IBM Develops a Lithium-Ion Battery Using Minerals in Seawater to Replace Cobalt
【Summary】Computer maker International Business Machines Corp (IBM) announced that it has developed a new electric vehicle battery technology that uses minerals contained in seawater to replace cobalt, an essential mineral used in lithium-ion batteries.
Computer maker International Business Machines Corp (IBM) announced that it has developed a new electric vehicle battery technology that uses minerals contained in seawater to replace cobalt, an essential mineral used in lithium-ion batteries, Reuters reports. These batteries are used to power smartphones, laptops and electric vehicles.
IBM said the materials, which are extracted from seawater, and requires no cobalt. The company said its breakthrough technology has proven to outperform lithium-ion batteries in cost, charging time, and energy efficiency.
IBM said it has partnered with the research wing of Daimler AG's Mercedes-Benz, battery electrolyte supplier Central Glass, and battery manufacturer Sidus for the commercial development of the new design.
"The goal would be, within a year or so, to have the first working prototype (of the battery)," said Jeff Welser, vice president at IBM Research to Reuters.
IBM may not necessarily end up making a product using the design, Welser added.
Automakers are racing to secure supply contracts with battery makers so they have access to a steady supply of batteries for future electric vehicles.
However, much of the world's cobalt supply is found in vast reserves in the Democratic Republic of Congo in South Africa, where many workers, including children, toil in dangerous conditions without safety gear, often using hand tools to extract the rare mineral from underground cobalt mines, according to workers, government officials and evidence uncovered by The Washington Post in 2016.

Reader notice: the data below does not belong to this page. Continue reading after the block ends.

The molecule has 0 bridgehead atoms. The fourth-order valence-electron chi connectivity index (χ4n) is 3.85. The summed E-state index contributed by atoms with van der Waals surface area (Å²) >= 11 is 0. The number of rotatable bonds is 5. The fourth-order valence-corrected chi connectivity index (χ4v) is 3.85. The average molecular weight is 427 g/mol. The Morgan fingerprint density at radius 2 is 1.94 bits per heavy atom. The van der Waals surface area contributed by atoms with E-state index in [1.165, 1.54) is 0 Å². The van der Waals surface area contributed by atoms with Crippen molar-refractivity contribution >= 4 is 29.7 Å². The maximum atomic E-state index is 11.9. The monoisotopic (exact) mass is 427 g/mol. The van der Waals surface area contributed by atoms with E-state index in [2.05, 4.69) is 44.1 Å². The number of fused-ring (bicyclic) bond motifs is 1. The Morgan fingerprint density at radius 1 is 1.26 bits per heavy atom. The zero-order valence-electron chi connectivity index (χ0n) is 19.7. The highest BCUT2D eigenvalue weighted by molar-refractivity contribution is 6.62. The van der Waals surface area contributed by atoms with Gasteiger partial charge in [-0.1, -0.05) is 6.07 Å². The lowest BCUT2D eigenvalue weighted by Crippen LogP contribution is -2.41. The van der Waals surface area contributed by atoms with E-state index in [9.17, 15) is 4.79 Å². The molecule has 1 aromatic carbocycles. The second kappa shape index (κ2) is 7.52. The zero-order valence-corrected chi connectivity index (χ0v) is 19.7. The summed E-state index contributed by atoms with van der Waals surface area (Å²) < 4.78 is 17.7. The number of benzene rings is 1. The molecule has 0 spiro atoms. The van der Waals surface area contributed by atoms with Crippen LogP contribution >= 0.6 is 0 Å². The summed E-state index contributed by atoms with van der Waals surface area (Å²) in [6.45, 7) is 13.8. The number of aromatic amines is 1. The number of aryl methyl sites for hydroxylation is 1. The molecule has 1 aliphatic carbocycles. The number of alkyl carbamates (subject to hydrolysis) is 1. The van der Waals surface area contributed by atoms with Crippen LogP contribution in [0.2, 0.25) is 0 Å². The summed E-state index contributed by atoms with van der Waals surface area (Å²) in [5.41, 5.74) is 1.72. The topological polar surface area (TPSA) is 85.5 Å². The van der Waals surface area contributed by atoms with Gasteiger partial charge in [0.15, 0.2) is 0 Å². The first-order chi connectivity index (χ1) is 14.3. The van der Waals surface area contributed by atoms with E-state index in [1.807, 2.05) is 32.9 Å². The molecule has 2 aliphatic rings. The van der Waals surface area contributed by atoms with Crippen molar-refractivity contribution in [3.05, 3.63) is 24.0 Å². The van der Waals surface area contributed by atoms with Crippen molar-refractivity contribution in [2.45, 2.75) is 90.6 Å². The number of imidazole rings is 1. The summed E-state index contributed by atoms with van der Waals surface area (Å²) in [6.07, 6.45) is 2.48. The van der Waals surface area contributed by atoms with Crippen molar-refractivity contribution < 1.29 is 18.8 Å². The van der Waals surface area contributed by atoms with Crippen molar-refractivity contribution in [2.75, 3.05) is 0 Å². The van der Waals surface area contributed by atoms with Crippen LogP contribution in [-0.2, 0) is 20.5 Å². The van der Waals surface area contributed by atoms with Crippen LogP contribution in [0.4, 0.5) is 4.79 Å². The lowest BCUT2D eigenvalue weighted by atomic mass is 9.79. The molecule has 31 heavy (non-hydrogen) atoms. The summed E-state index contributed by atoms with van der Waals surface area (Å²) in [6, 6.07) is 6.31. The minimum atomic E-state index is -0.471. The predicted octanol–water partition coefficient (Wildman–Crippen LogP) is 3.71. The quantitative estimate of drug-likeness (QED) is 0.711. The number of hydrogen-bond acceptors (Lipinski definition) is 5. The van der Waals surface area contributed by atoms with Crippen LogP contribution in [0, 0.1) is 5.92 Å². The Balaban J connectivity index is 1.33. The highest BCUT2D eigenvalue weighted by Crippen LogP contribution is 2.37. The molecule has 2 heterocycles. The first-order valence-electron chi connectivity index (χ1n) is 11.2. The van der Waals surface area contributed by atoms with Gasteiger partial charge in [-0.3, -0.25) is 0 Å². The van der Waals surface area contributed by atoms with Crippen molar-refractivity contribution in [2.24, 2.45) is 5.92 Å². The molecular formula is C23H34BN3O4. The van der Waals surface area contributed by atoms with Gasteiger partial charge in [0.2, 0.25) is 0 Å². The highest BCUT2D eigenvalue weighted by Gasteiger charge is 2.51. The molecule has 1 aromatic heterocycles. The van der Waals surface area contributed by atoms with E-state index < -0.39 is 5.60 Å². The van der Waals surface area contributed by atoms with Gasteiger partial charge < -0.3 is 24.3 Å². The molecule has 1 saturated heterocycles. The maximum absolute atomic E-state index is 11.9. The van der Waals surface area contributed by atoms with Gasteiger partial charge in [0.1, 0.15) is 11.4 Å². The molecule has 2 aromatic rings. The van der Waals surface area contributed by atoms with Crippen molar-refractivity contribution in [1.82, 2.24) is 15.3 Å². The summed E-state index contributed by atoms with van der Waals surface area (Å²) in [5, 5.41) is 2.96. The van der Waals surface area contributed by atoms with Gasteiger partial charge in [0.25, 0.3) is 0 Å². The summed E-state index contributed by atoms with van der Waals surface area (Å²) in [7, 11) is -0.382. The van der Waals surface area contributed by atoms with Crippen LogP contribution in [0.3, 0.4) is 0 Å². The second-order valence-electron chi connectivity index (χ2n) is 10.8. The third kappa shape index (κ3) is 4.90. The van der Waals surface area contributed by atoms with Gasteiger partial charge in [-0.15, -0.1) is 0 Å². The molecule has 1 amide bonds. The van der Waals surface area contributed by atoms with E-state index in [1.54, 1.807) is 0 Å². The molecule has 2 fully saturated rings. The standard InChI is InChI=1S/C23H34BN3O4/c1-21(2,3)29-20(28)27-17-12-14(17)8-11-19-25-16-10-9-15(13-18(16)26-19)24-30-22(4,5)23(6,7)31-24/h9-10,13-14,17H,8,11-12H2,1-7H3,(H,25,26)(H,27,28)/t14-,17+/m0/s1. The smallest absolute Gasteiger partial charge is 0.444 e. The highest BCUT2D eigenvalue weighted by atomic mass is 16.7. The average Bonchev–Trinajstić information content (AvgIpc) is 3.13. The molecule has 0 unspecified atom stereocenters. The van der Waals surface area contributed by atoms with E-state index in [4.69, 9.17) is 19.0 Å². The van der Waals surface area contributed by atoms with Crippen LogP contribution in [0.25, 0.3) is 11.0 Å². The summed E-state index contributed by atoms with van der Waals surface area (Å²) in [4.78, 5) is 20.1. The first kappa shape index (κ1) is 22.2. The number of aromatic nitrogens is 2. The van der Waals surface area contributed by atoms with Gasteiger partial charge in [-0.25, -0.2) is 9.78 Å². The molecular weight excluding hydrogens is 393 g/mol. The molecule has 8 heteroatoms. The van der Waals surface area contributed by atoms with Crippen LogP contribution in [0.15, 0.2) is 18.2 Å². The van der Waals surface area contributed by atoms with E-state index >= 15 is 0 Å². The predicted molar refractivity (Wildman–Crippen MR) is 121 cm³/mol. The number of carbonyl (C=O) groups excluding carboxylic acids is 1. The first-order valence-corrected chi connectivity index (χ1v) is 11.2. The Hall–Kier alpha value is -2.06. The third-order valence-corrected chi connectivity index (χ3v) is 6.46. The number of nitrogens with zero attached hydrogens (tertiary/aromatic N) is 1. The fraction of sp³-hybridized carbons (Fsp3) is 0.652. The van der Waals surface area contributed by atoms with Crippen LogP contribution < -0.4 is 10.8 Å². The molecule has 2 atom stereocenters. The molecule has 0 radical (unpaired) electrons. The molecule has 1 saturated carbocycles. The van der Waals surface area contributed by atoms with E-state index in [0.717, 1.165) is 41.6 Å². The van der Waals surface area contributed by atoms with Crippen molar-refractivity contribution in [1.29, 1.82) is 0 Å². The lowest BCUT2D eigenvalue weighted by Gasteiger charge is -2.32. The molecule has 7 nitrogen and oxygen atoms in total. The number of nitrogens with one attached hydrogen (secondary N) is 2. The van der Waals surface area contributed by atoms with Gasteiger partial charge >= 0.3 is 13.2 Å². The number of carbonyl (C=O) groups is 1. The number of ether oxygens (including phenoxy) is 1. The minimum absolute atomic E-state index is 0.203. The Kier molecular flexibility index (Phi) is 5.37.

The Democratic Republic of Congo accounted for around 64% of all the world's cobalt production in 2018, according to the United States Geological Survey and automakers are racing to find alternative sources for lithium ion batteries.
Due to these conditions, German automaker BMW said in March it will no longer purchase cobalt from the Democratic Republic of Congo, beginning with its fifth generation of electric vehicles from 2020-2021.
Automaker Volvo Cars is now utilizing blockchain technology in an effort to ensure that raw materials for its EV batteries are sustainably sourced.
An electric car battery pack requires as much as 20 pounds of cobalt per vehicle and demand for the mineral is rising rapidly, as automakers starting building more electric vehicles. The rising demand for cobalt is expected to result in shortages and higher costs.
Electric automaker Tesla is working alongside its battery partner Panasonic to reduce the amount of cobalt in its vehicle batteries. In 2018, Tesla chief executive Elon Musk tweeted that the Model 3's batteries contain around 3% cobalt. He said the next generation of Tesla batteries will use no cobalt.
China's largest lithium ion battery supplier Contemporary Amperex Technology Co. Limited (CATL), which supplier batteries to automakers Mercedes Benz and Toyota, is also looking to reduce the amount of cobalt in its batteries. The company makes NCM 523 batteries which contain 20% cobalt. CATL is working on a new design that uses just 10% cobalt.
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